Peterson’s defense lawyer George Mgdeseyan told jurors his client had a right to not testify. He then urged the panel to reject all of Megan’s testimony on the basis she “lied” when she initially told police she stepped on glass and later denied having been intimate with Lanez prior to the shooting.
Peterson has pleaded not guilty to three felony charges in the high-profile case: assault with a firearm causing great bodily injury; possessing a concealed, loaded and unregistered firearm in a vehicle; and the recently added count of discharging a firearm with gross negligence.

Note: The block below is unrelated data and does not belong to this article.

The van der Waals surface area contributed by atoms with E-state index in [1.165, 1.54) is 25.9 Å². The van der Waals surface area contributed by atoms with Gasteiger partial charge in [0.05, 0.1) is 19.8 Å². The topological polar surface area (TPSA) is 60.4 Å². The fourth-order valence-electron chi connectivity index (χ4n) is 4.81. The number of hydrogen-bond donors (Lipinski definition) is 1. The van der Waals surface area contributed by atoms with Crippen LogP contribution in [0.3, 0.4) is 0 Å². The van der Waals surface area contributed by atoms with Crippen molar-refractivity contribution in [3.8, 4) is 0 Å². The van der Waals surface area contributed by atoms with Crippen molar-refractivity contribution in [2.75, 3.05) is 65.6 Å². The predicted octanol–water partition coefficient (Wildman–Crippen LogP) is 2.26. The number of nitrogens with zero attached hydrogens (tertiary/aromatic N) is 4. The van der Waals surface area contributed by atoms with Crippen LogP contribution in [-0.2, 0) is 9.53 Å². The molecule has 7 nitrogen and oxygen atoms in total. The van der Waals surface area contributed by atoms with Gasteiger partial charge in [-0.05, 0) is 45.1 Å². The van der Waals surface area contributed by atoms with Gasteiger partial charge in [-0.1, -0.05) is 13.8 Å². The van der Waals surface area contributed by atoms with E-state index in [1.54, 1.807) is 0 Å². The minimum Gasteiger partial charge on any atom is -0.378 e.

If convicted as charged, the Alone at Prom rapper is facing the possibility of 22 years and eight months in prison and subsequent deportation since he is a citizen of Canada.
“If you believe Megan, that’s enough,” Bott said after opening his argument with harrowing quotes from Megan’s trial testimony that he projected on a screen.
“If I would have known that coming out and speaking my truth would come with people agreeing with me (that) I was shot… I wouldn’t have started to lose my confidence, lose my friends, lose myself. I didn’t ask for this. I didn’t want to come (out) about it in the first place. I started to feel like, damn, maybe I should be dead,” Megan said in the lines also read by Bott to the jury.
“You know what? Megan did find the courage to come out,” Bott said. “She did find the courage to (say) what the defendant did to her, and after more than two years of this torture, it is finally time for you, members of the jury, to find the defendant guilty.”